Michigan Roadside Attractions: Norway Spring
Michigan Roadside Attractions is a periodic feature on Travel the Mitten that will explore the many interesting things that can be found on the highways, byways and back roads of Michigan, ranging from the interesting to unusual.
On the side of US-2 just west of the small Upper Peninsula town of Norway sits a rest area with an added attraction. This is a good stop for a picnic, and be sure to fill up your water bottle or jug with some water from the artesian well here. A Michigan historical marker on site gives the history of the spring as well as a look into the history of the Norway Spring and the surrounding area.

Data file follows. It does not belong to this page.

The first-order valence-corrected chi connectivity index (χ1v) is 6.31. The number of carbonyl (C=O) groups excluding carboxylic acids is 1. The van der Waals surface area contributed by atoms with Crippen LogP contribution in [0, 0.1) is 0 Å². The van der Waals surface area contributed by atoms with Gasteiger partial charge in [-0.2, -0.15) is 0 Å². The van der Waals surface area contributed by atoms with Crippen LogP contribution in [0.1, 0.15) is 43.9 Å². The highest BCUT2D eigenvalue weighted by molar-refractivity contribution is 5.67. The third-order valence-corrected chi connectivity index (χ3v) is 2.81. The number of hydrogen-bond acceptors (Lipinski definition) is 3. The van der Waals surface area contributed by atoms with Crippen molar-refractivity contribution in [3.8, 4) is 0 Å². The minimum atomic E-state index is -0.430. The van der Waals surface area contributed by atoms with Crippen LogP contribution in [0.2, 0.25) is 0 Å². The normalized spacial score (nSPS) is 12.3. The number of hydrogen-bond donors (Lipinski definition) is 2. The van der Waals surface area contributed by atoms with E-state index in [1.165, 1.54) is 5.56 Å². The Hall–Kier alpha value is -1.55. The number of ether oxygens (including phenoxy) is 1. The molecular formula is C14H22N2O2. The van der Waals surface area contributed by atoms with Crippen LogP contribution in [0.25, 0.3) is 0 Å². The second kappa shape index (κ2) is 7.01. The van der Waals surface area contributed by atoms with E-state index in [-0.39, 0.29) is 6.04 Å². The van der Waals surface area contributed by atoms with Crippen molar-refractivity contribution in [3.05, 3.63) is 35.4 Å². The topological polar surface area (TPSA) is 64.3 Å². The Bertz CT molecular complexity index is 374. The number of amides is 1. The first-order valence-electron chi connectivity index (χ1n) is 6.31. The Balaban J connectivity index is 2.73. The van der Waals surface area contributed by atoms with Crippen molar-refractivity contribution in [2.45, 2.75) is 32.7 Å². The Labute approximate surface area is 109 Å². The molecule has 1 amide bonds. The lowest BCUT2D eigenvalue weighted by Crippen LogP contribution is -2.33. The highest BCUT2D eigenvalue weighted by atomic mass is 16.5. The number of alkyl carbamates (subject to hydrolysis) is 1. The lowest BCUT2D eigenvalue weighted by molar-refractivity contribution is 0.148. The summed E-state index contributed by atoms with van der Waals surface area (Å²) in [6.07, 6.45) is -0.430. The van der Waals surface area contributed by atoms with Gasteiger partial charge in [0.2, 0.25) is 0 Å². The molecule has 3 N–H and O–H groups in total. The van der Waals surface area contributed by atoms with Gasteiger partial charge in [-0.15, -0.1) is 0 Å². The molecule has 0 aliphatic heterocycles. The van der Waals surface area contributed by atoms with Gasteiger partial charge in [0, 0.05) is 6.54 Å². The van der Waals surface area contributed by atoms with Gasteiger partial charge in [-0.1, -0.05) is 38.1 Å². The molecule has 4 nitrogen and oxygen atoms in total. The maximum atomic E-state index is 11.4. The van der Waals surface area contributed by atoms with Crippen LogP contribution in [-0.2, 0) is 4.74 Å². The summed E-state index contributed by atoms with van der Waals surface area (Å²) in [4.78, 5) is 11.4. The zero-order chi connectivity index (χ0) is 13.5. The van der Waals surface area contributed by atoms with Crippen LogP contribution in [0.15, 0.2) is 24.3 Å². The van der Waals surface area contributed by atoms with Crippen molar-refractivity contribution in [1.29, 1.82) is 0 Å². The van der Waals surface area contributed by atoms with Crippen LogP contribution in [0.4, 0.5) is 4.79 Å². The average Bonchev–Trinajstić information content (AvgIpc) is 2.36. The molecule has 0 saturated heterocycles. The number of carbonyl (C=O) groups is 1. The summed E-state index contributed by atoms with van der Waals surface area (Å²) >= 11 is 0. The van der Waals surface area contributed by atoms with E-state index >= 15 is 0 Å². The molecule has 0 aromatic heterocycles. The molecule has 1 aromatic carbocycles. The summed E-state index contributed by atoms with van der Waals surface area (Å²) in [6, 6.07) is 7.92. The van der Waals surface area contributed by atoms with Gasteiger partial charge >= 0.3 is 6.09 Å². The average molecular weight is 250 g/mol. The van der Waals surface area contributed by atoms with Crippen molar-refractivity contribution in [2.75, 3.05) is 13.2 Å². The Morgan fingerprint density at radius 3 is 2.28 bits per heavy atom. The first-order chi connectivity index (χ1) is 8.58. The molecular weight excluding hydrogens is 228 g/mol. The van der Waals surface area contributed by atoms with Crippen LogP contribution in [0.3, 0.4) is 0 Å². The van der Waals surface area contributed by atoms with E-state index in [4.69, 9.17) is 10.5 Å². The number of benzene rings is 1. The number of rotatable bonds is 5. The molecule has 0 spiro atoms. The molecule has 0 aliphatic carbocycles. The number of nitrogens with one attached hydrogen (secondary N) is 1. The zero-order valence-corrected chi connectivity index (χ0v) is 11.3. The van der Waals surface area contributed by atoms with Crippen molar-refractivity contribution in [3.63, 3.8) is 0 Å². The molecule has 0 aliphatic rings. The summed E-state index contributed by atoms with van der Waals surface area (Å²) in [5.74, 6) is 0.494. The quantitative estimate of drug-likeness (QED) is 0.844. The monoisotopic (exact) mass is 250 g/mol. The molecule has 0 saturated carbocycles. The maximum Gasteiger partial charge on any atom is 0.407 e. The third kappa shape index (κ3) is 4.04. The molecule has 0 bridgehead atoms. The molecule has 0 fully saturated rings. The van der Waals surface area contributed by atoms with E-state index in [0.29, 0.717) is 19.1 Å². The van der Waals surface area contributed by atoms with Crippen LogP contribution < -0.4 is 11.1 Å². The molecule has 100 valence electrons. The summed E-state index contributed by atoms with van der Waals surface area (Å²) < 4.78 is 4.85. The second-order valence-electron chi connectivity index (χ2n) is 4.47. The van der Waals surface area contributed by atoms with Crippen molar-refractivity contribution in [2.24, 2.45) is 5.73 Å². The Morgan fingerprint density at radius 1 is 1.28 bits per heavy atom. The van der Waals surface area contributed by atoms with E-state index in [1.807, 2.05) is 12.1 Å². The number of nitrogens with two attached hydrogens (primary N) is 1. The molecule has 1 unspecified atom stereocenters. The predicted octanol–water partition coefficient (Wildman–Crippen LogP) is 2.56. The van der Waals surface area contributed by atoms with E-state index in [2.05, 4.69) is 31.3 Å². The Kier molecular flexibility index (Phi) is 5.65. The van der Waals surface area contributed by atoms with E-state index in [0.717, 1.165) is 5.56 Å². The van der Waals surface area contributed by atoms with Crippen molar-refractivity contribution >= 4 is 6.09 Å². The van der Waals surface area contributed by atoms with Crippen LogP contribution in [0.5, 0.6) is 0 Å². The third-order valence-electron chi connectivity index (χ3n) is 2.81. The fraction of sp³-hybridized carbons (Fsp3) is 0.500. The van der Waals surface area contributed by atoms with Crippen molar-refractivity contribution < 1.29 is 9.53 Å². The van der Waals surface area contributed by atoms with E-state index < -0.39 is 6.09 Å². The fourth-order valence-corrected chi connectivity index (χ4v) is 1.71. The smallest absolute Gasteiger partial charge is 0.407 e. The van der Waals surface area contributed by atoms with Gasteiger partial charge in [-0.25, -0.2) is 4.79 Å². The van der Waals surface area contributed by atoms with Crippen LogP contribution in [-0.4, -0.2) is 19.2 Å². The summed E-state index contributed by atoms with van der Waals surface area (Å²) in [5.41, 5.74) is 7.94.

In 1878 a sawmill was erected here as the first industry in the Norway – Vulcan area. John O’Callaghan was owner of this mill which supplied early mining number needs until 1902. This spring was caused by a 1094 foot hole which was drilled in 1903 by the Oliver Mining Company in search of iron ore. The hole cuts several steeply dipping porous strata that trap water at the higher elevations to the north. The difference in elevation causes pressure: this pressure is released by the drilled hole demonstrating the principle of the artesian well. On the slope to the north are the obscure workings of the Few and Munro mines, operated in 1903-1922, now owned by the Ford Motor Company.